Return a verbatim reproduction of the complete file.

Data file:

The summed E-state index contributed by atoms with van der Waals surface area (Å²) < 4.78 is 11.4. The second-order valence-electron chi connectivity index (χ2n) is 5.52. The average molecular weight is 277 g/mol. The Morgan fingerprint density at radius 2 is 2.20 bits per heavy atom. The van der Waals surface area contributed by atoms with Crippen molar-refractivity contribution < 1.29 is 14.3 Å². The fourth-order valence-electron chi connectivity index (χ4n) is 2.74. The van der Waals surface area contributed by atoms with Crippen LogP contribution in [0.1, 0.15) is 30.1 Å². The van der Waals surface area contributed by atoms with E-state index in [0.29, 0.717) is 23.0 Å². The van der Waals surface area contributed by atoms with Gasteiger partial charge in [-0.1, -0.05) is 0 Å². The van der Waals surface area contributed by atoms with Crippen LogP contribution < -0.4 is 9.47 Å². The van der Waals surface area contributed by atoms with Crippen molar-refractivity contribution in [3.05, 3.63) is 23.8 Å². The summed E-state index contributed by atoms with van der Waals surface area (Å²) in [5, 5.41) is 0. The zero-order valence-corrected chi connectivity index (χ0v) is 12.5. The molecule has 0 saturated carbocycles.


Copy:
The summed E-state index contributed by atoms with van der Waals surface area (Å²) < 4.78 is 11.4. The second-order valence-electron chi connectivity index (χ2n) is 5.52. The average molecular weight is 277 g/mol. The Morgan fingerprint density at radius 2 is 2.20 bits per heavy atom. The van der Waals surface area contributed by atoms with Crippen molar-refractivity contribution < 1.29 is 14.3 Å². The fourth-order valence-electron chi connectivity index (χ4n) is 2.74. The van der Waals surface area contributed by atoms with Crippen LogP contribution in [0.1, 0.15) is 30.1 Å². The van der Waals surface area contributed by atoms with E-state index in [0.29, 0.717) is 23.0 Å². The van der Waals surface area contributed by atoms with Gasteiger partial charge in [-0.1, -0.05) is 0 Å². The van der Waals surface area contributed by atoms with Crippen LogP contribution < -0.4 is 9.47 Å². The van der Waals surface area contributed by atoms with Crippen molar-refractivity contribution in [3.05, 3.63) is 23.8 Å². The summed E-state index contributed by atoms with van der Waals surface area (Å²) in [5, 5.41) is 0. The zero-order valence-corrected chi connectivity index (χ0v) is 12.5. The molecule has 0 saturated carbocycles.